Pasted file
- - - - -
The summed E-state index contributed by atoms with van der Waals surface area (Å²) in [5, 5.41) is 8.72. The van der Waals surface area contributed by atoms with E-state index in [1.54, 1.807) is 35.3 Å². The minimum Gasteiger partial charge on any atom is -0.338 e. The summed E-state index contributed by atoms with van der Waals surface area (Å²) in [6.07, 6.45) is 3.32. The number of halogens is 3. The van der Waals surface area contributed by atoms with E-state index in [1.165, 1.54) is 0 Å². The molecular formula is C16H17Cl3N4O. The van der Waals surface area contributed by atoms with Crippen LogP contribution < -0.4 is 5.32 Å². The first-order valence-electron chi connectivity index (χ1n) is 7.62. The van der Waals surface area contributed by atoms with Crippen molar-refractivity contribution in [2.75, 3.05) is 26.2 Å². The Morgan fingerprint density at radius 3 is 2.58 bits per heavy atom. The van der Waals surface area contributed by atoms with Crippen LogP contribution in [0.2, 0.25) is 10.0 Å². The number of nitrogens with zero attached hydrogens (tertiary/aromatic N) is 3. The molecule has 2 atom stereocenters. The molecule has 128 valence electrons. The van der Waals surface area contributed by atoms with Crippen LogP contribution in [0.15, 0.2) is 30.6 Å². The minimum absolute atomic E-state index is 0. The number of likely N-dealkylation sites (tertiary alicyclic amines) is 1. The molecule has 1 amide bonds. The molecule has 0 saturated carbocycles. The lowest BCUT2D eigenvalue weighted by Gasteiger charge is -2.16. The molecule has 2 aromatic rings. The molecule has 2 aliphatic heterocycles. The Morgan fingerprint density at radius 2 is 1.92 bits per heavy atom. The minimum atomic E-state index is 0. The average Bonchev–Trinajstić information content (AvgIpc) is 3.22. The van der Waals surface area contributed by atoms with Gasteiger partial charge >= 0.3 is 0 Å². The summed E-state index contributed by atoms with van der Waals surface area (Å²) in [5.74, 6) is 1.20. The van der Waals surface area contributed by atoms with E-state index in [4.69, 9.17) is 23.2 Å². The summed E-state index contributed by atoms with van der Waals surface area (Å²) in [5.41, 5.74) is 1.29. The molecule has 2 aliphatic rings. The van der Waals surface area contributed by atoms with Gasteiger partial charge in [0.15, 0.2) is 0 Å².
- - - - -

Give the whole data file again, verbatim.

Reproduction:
The summed E-state index contributed by atoms with van der Waals surface area (Å²) in [5, 5.41) is 8.72. The van der Waals surface area contributed by atoms with E-state index in [1.54, 1.807) is 35.3 Å². The minimum Gasteiger partial charge on any atom is -0.338 e. The summed E-state index contributed by atoms with van der Waals surface area (Å²) in [6.07, 6.45) is 3.32. The number of halogens is 3. The van der Waals surface area contributed by atoms with E-state index in [1.165, 1.54) is 0 Å². The molecular formula is C16H17Cl3N4O. The van der Waals surface area contributed by atoms with Crippen LogP contribution < -0.4 is 5.32 Å². The first-order valence-electron chi connectivity index (χ1n) is 7.62. The van der Waals surface area contributed by atoms with Crippen molar-refractivity contribution in [2.75, 3.05) is 26.2 Å². The Morgan fingerprint density at radius 3 is 2.58 bits per heavy atom. The van der Waals surface area contributed by atoms with Crippen LogP contribution in [0.2, 0.25) is 10.0 Å². The number of nitrogens with zero attached hydrogens (tertiary/aromatic N) is 3. The molecule has 2 atom stereocenters. The molecule has 128 valence electrons. The van der Waals surface area contributed by atoms with Crippen LogP contribution in [0.15, 0.2) is 30.6 Å². The minimum absolute atomic E-state index is 0. The number of likely N-dealkylation sites (tertiary alicyclic amines) is 1. The molecule has 1 amide bonds. The molecule has 0 saturated carbocycles. The lowest BCUT2D eigenvalue weighted by Gasteiger charge is -2.16. The molecule has 2 aromatic rings. The molecule has 2 aliphatic heterocycles. The Morgan fingerprint density at radius 2 is 1.92 bits per heavy atom. The minimum atomic E-state index is 0. The average Bonchev–Trinajstić information content (AvgIpc) is 3.22. The van der Waals surface area contributed by atoms with Gasteiger partial charge >= 0.3 is 0 Å². The summed E-state index contributed by atoms with van der Waals surface area (Å²) in [5.74, 6) is 1.20. The van der Waals surface area contributed by atoms with E-state index in [4.69, 9.17) is 23.2 Å². The summed E-state index contributed by atoms with van der Waals surface area (Å²) in [5.41, 5.74) is 1.29. The molecule has 2 aliphatic rings. The van der Waals surface area contributed by atoms with Gasteiger partial charge in [0.15, 0.2) is 0 Å².